Directed by Simon Stone
Written by Moira Buffini
Edith Pretty (Carey Mulligan) lives in the English countryside in Suffolk just before the outbreak of World War II. Her land features a number of mysterious mounds, which have caused speculation for years. Edith hires Basil Brown (Ralph Finnes), an excavator to begin unearthing these mounds to see if historic treasures and artifacts lie underneath. When an old boat is found, news spreads quickly and the British Museum in London sends their chief archeologist (Ken Stott) to take over the site, but Pretty insists on Mr. Brown’s continued involvement. Soon her cousin (Johnny Flynn) arrives to help prior deploying to the RAF. Peggy (Lily James) and Stuart Piggott (Ben Chaplin) are young experts who also join the dig. Disagreements and subtle spats arise between the many hands involved in the dig, creating an interesting dynamic, a push/pull between the desires of Pretty, Brown, and everybody else. There is love, tragedy, passion and history all intertwined in the beautiful, sweeping countryside.
One of my entry points into cinema as a young man was Raiders of the Lost Ark. It was a fun, adventurous story about an archeologist. I also hold a college degree in History. I have always been fascinated by history and the work to unearth it and document it. And while The Dig is not an action/adventure movie (sorry if you thought it was), it’s a period piece about an archeological dig, unearthing an ancient boat in the middle of an English field, so by all accounts, this should be a movie that piques my interest, especially when you consider it stars Carey Mulligan, who was recently phenomenal in Promising Young Woman and could very well garner an Oscar nomination this year for that role, Ralph Finnes, and Lily James. On top of all of this, the cinematography is truly beautiful, evoking Terrence Malick and Emmanuel Lubezki. All of this combines to make a movie that should be an absolute shoe-in to being a favorite. And yet, it’s not. The film is lacking in many areas which takes all of these positives which make it pretty, and very watchable on the outside, but empty and somewhat slow and insignificant on the inside.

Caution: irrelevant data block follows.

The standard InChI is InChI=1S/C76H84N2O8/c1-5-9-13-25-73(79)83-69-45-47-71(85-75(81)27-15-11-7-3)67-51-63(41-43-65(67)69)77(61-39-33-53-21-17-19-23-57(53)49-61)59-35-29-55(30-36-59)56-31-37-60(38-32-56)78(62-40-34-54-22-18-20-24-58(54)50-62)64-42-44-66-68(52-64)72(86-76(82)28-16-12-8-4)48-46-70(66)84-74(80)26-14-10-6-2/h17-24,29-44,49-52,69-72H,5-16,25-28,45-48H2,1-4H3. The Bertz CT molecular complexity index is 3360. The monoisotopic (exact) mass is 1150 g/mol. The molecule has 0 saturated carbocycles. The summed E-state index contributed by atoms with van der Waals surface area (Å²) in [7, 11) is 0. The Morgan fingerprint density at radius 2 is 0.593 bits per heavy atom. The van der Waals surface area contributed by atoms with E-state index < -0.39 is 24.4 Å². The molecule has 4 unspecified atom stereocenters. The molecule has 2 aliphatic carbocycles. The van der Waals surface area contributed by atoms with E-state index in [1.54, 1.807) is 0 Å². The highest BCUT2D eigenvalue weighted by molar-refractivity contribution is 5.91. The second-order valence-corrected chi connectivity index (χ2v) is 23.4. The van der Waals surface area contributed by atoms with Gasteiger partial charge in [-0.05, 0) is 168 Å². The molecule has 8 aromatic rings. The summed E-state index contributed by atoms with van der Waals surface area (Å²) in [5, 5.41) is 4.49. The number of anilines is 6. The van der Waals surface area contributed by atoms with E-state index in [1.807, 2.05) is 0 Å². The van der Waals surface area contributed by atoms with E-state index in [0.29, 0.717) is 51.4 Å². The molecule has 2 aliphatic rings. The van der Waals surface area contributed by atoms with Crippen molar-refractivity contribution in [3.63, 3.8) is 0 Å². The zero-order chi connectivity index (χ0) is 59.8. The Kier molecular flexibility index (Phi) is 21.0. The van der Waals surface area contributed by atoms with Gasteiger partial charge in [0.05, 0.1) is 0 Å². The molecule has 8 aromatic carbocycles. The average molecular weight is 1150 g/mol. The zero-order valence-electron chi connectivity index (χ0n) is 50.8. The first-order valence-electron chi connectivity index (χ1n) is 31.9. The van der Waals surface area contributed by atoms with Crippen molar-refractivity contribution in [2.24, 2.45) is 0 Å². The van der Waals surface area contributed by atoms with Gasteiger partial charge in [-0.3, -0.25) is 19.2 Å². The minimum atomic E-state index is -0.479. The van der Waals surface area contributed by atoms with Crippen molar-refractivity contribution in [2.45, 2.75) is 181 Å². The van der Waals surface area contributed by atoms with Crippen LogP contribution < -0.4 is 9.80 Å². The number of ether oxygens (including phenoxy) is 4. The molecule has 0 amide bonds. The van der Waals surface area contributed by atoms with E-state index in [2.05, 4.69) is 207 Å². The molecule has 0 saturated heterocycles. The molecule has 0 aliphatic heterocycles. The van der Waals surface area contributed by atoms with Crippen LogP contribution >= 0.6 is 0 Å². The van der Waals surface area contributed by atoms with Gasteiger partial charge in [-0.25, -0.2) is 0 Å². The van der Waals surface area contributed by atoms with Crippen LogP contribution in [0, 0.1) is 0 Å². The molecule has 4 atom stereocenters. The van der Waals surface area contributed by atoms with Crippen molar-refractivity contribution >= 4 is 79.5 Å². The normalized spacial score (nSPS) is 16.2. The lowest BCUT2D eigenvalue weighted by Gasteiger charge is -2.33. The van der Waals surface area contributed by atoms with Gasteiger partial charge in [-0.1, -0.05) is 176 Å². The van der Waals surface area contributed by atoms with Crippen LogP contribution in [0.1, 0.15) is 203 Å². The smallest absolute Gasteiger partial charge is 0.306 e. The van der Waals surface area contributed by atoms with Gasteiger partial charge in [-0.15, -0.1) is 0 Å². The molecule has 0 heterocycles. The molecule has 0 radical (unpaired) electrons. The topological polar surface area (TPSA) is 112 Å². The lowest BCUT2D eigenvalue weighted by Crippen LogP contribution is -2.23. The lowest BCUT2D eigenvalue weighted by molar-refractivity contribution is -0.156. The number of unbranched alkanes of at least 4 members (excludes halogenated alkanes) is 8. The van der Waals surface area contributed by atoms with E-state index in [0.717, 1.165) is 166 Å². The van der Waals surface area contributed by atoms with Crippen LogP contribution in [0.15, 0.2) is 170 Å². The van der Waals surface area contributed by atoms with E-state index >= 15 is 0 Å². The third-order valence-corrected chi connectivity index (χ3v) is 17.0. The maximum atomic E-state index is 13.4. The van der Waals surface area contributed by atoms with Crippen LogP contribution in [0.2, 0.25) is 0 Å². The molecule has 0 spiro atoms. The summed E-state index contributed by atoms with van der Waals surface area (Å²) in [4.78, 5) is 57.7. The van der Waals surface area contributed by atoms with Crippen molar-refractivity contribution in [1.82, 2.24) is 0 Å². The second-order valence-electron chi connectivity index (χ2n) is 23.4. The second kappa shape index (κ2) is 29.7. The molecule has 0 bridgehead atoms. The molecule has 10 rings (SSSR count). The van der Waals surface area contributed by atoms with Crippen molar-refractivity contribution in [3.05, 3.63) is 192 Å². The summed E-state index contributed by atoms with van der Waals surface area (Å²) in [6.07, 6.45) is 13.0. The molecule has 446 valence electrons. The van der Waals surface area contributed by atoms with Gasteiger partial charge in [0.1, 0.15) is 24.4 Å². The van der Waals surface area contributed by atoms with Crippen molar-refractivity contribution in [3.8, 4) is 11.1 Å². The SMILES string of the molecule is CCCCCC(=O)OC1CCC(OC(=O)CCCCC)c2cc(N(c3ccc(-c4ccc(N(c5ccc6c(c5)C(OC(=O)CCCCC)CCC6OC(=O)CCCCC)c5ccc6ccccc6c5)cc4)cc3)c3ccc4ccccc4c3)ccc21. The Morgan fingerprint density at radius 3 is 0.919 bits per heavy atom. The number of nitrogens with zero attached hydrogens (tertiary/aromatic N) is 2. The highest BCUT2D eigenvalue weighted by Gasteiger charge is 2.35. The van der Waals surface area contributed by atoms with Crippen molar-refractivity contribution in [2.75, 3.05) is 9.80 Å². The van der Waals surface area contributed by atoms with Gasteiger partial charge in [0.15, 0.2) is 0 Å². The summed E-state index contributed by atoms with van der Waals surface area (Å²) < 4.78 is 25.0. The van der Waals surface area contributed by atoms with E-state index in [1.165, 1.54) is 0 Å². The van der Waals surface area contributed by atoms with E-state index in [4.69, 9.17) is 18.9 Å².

The performances are good across the board. But the real star here I thought was the photography. Sweeping landscapes, interesting camera movements and framing choices, and excessive use of magic hour to create incredible imagery. I am a sucker for beautifully captured films, and it easily buoys the film for its runtime, keeping my attention frame to frame. But ultimately the film feels empty to me. The cinematography doesn’t add to the experience of the narrative, which is overly laconic and subtle. If there was depth here, it was well hidden underneath the veneer of the finished product. Edith Pretty’s condition and the story of his lost husband are never really discussed. Her relationship with her son is never given depth. The most interesting element to the story is the relationship between Peggy and her husband. It seems as though Peggy’s experience is the most interesting storyline, but we don’t get her presence until midway through the film, and even then, as with the other elements, it’s treated very lightly.
Because this was based on a novel, I am willing to bet there is much more depth there. And while I am sure the filmmakers intent was to communicate their story in a subtle manner, it feels too subtle to be effective for my tastes. I don’t need to be knocked over the head, I appreciate subtle, but The Dig ends up feeling incomplete. It feels as though there is an epic love story, or even a fascinating 10 part series in the lives of these characters, their relationships with each other and what the unearthing of the Sutton Hoo meant to them in their world. But we don’t get that in this film. There are just almost too many characters to get around to, and the film even fails to give it’s main character their due depth. Beautiful to look at, and I loved letting it wash over me, but the narrative, emotions and feelings of the characters didn’t wash over me along with the visuals, leaving a gorgeous, but ultimately empty viewing experience. Perhaps repeat viewings would itself unearth unfound depth, but then again, perhaps not.